Section: systemd.network (5)
Network files must have the extension .network; other extensions are ignored. Networks are applied to links whenever the links appear.
The .network files are read from the files located in the system network directory /lib/systemd/network, the volatile runtime network directory /run/systemd/network and the local administration network directory /etc/systemd/network. All configuration files are collectively sorted and processed in lexical order, regardless of the directories in which they live. However, files with identical filenames replace each other. Files in /etc have the highest priority, files in /run take precedence over files with the same name in /lib. This can be used to override a system-supplied configuration file with a local file if needed; a symlink in /etc with the same name as a configuration file in /lib, pointing to /dev/null, disables the configuration file entirely.
The network file contains a "[Match]" section, which determines if a given network file may be applied to a given device; and a "[Network]" section specifying how the device should be configured. The first (in lexical order) of the network files that matches a given device is applied.
A network file is said to match a device if each of the entries in the "[Match]" section matches, or if the section is empty. The following keys are accepted:
The "[Network]" section accepts the following keys:
:A static IPv4 or IPv6 address and its prefix length, separated by a "/" character. Specify this key more than once to configure several addresses. The format of the address must be as described in inet_pton?(3). This is a short-hand for an [Address] section only containing an Address key (see below). This option may be specified more than once.
If the specified address is 0.0.0.0 (for IPv4) or [::] (for IPv6), a new address range of the requested size is automatically allocated from a system-wide pool of unused ranges. The allocated range is checked against all current network interfaces and all known network configuration files to avoid address range conflicts. The default system-wide pool consists of 192.168.0.0/16, 172.16.0.0/12 and 10.0.0.0/8 for IPv4, and fc00::/7 for IPv6. This functionality is useful to manage a large number of dynamically created network interfaces with the same network configuration and automatic address range assignment.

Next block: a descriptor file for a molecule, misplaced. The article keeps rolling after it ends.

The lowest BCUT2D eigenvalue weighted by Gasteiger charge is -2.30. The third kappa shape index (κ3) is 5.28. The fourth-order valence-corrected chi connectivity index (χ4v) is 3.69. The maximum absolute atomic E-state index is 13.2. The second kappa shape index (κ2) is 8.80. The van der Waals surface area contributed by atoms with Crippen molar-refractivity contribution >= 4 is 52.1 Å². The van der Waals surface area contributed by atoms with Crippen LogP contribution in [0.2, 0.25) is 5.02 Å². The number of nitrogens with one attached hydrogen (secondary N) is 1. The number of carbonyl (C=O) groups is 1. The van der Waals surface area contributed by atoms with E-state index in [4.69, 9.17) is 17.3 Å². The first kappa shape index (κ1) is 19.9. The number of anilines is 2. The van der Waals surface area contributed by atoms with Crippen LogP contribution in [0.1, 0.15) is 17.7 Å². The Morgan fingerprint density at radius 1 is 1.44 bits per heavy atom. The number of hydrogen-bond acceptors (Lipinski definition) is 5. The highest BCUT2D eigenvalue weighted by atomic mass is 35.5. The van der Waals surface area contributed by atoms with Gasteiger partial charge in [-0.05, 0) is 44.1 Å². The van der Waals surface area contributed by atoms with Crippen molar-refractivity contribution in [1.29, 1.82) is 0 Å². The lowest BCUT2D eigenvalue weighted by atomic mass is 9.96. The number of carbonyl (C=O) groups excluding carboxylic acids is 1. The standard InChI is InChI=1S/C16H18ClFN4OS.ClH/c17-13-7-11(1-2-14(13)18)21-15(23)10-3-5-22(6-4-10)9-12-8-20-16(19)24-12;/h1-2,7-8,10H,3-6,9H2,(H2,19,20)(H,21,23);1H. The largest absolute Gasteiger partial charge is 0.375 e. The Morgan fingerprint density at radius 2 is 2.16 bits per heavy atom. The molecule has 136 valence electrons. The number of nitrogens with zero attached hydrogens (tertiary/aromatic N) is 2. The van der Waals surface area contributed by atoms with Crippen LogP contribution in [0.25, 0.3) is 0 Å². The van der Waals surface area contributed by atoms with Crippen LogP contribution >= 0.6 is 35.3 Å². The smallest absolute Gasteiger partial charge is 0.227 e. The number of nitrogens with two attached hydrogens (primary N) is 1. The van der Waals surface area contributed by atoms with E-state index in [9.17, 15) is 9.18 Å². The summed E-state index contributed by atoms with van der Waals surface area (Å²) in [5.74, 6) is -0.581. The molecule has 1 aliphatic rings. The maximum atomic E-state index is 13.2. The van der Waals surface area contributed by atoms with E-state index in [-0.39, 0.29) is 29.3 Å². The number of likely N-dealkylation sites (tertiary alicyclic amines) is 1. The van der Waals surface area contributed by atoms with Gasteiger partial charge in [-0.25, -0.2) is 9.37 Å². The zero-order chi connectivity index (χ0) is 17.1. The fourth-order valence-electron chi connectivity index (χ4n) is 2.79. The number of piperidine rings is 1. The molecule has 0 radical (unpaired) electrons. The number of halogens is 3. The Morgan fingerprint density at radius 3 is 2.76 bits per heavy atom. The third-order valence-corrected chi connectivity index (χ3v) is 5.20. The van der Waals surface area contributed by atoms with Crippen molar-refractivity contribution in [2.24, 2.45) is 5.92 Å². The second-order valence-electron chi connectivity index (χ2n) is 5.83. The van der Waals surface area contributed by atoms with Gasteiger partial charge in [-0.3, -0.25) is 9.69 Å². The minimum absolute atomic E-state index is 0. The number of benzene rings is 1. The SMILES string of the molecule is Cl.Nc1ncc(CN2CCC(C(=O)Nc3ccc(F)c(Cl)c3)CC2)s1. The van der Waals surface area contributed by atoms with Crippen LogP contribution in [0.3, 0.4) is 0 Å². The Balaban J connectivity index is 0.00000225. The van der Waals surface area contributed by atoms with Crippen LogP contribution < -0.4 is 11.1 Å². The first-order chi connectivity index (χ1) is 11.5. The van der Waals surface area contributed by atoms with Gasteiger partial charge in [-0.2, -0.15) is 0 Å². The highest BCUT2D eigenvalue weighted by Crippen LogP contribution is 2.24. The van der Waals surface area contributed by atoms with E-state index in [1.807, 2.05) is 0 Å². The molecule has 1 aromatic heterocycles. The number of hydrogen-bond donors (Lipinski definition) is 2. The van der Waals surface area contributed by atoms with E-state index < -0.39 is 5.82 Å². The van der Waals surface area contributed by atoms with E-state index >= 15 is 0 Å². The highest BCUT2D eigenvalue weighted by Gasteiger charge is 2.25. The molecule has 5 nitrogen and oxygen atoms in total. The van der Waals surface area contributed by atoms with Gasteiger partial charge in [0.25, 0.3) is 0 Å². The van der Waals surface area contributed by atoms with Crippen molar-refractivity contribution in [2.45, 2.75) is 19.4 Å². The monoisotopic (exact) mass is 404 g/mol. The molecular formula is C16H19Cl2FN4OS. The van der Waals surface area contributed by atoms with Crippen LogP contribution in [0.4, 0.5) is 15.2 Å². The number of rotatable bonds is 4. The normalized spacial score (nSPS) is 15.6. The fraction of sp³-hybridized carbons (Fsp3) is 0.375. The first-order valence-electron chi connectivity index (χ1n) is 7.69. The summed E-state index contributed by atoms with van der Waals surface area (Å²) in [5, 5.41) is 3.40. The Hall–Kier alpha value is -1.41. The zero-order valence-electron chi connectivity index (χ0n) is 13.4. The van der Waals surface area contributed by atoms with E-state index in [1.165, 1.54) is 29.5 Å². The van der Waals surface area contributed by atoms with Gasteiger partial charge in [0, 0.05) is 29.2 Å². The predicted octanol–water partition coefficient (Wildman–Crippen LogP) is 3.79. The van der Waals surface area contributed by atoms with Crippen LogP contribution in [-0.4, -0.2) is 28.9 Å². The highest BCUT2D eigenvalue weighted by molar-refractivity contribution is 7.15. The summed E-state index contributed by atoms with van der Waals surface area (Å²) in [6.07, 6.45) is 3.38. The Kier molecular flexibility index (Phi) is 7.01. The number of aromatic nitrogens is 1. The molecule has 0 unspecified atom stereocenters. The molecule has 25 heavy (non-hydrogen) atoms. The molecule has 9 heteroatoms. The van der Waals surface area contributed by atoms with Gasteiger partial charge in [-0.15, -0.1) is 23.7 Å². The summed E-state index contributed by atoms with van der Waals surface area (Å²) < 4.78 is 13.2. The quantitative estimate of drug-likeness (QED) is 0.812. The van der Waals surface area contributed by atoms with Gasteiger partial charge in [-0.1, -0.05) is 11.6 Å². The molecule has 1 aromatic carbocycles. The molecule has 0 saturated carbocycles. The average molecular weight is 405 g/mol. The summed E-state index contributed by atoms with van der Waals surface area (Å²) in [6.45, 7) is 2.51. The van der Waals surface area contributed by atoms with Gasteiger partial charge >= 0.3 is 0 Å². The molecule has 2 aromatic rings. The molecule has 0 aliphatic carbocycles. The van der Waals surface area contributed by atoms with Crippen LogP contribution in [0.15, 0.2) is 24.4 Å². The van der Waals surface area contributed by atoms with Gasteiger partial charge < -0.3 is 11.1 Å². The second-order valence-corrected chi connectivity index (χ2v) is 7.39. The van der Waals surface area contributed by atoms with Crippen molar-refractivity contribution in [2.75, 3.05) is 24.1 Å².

An "[Address]" section accepts the following keys. Specify several "[Address]" sections to configure several addresses.
The "[Route]" section accepts the following keys. Specify several "[Route]" sections to configure several routes.
The "[DHCP]" section accepts the following keys:
Example 1. /etc/systemd/network/50-static.network
[Match] Name=enp2s0 [Network] Address=192.168.0.15/24 Gateway=192.168.0.1
Example 2. /etc/systemd/network/80-dhcp.network
[Match] Name=en* [Network] DHCP=yes
Example 3. /etc/systemd/network/bridge-static.network
[Match] Name=bridge0 [Network] Address=192.168.0.15/24 Gateway=192.168.0.1 DNS=192.168.0.1
Example 4. /etc/systemd/network/bridge-slave-interface.network
[Match] Name=enp2s0 [Network] Bridge=bridge0
Example 5. /etc/systemd/network/ipip.network
[Match] Name=em1 [Network] Tunnel=ipip-tun
Example 6. /etc/systemd/network/sit.network
[Match] Name=em1 [Network] Tunnel=sit-tun
Example 7. /etc/systemd/network/gre.network
[Match] Name=em1 [Network] Tunnel=gre-tun
Example 8. /etc/systemd/network/vti.network
[Match] Name=em1 [Network] Tunnel=vti-tun
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